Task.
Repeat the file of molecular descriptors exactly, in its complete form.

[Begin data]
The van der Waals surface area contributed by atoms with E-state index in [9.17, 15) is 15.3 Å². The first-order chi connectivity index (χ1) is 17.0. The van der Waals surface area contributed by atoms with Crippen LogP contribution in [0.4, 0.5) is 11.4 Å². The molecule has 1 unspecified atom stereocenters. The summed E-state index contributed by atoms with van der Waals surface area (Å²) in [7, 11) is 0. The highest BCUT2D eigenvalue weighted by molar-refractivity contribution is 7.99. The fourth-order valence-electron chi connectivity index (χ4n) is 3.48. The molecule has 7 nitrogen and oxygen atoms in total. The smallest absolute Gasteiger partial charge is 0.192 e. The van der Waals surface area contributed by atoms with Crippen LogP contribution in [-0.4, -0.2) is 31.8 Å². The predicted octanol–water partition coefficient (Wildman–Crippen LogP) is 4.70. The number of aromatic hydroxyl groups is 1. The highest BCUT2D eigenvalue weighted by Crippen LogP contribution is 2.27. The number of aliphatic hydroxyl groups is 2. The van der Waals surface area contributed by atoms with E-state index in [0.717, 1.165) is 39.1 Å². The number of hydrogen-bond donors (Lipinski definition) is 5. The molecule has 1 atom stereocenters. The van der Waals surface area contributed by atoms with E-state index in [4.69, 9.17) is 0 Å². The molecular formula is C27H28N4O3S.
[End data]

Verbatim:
The van der Waals surface area contributed by atoms with E-state index in [9.17, 15) is 15.3 Å². The first-order chi connectivity index (χ1) is 17.0. The van der Waals surface area contributed by atoms with Crippen LogP contribution in [0.4, 0.5) is 11.4 Å². The molecule has 1 unspecified atom stereocenters. The summed E-state index contributed by atoms with van der Waals surface area (Å²) in [7, 11) is 0. The highest BCUT2D eigenvalue weighted by molar-refractivity contribution is 7.99. The fourth-order valence-electron chi connectivity index (χ4n) is 3.48. The molecule has 7 nitrogen and oxygen atoms in total. The smallest absolute Gasteiger partial charge is 0.192 e. The van der Waals surface area contributed by atoms with Crippen LogP contribution in [-0.4, -0.2) is 31.8 Å². The predicted octanol–water partition coefficient (Wildman–Crippen LogP) is 4.70. The number of aromatic hydroxyl groups is 1. The highest BCUT2D eigenvalue weighted by Crippen LogP contribution is 2.27. The number of aliphatic hydroxyl groups is 2. The van der Waals surface area contributed by atoms with E-state index in [0.717, 1.165) is 39.1 Å². The number of hydrogen-bond donors (Lipinski definition) is 5. The molecule has 1 atom stereocenters. The van der Waals surface area contributed by atoms with E-state index in [4.69, 9.17) is 0 Å². The molecular formula is C27H28N4O3S.